Never mind that the Texas Disciplinary Rules of Professional Conduct expressly bar the behavior brought to light by attorneys working for free or with charitable funding to undo the evil committed by the state with the public's tax revenue. Never mind that prosecutorial irregularities are, in fact, regular.  I suppose it's nice that Ken Anderson lost his law license over this, but how many lives did he wreck before he was caught? Certainly the next murdered woman – whose killer wasn't being sought because Ken claimed he had the right man when it was obvious from the witness testimony and concealed physical evidence that he didn't – would claim her life was affected.  But what about all the other bogus convictions, the plea deals forced on people too terrified to risk their fates to a system bent on consuming their freedoms, the fortunes in defense costs required by bogus prosecutions?

And what about real crimes the district attorney's can't be bothered to prosecute – embezzlements by business partners, white-collar crimes that affect whole communities, and other less-than-first-degree crimes – what happens when they go unattended because all available resources are expended shooting fish in a barrel using tainted prosecutions to destroy lives that aren't protected by unlimited defense budgets?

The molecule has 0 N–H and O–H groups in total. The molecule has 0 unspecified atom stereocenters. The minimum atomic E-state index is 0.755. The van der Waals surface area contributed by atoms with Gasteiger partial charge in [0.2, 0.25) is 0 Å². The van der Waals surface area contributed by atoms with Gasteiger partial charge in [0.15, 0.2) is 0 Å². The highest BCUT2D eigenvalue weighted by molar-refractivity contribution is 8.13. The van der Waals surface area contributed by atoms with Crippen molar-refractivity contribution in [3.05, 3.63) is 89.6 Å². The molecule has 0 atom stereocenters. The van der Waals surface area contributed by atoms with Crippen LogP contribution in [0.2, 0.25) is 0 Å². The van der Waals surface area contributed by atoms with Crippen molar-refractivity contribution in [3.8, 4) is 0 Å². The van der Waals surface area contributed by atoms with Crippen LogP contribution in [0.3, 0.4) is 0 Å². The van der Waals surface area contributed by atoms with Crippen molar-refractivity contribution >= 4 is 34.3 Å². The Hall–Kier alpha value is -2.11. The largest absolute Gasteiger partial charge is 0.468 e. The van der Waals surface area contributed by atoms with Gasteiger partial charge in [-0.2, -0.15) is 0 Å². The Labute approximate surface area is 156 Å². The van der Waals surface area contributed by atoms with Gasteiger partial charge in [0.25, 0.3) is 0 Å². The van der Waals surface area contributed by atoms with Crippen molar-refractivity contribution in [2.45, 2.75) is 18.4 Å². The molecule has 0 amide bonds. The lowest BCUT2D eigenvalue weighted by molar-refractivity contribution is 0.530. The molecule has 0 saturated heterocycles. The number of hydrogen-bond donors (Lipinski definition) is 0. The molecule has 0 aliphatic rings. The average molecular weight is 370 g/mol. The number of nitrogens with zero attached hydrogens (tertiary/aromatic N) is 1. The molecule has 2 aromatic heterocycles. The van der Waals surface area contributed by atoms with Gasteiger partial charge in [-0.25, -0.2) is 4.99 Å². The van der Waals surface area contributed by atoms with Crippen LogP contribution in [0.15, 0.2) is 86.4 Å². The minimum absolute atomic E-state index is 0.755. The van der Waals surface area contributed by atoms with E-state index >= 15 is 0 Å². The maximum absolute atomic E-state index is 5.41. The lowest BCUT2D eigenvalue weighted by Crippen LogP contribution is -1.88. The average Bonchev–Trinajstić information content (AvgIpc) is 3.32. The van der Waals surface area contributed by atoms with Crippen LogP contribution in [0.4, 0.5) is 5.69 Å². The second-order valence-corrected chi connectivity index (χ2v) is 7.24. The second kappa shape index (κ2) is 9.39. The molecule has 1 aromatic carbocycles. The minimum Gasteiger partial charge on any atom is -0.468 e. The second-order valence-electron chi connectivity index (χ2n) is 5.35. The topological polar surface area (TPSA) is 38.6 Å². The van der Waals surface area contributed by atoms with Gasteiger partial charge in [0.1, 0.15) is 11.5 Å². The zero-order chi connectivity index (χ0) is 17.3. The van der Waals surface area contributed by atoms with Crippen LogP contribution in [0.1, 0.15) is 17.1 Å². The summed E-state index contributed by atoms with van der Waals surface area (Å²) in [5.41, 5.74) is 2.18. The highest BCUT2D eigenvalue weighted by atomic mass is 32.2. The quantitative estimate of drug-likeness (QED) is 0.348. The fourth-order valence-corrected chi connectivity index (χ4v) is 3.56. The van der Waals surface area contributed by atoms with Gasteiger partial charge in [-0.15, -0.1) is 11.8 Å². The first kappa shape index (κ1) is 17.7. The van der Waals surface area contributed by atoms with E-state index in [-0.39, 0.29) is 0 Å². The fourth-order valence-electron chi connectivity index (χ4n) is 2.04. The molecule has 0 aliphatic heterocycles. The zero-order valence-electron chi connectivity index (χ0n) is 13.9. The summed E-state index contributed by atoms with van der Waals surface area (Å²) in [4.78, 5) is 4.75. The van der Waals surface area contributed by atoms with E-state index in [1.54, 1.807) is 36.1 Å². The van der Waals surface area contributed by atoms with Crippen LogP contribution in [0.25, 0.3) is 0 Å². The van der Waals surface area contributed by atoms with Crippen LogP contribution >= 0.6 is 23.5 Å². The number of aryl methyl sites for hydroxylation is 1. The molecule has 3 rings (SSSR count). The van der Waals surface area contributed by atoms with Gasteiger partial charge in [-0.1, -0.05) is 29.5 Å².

The system needs serious work.

Friday, October 25, 2013

Offline Password Attacks Getting Easier and Easier

Ars Technica describes how an updated cracking tool leverages the parallel-processing power of GPUs to attack long passwords. Given the amount of money being poured into "whole drive encryption" and other techniques that require the passwords' hashes to be stored with the encrypted data, advances in offline attacks have real relevance to those concerned about real security.

The Jaded Consumer advocates multiple-factor authentication for security.

Wednesday, October 9, 2013

New England Journal of Medicine: "Chicken" Nuggets A Misnomer

In a sample of two nuggets bought from national chains, neither nugget had chicken meat as the predominant ingredient. This is problematic, as chicken white meat is recommended to patients as a highly efficient source of protein, and patients who order faux-gets thinking they're following their physicians' advice are getting something very different than they and their physicians expect. A beautiful photo at io9 puts an entertaining spin on this consumer fraud by suggesting the faux "food" is the product of massive clone factories.

via Delilah S. Dawson's Twitter-tag #SoylentKindaChickenTM, in which she eats crow: nuggets aren't made of donisaurs, either.

Wednesday, October 2, 2013

Samsung's Performance Swindle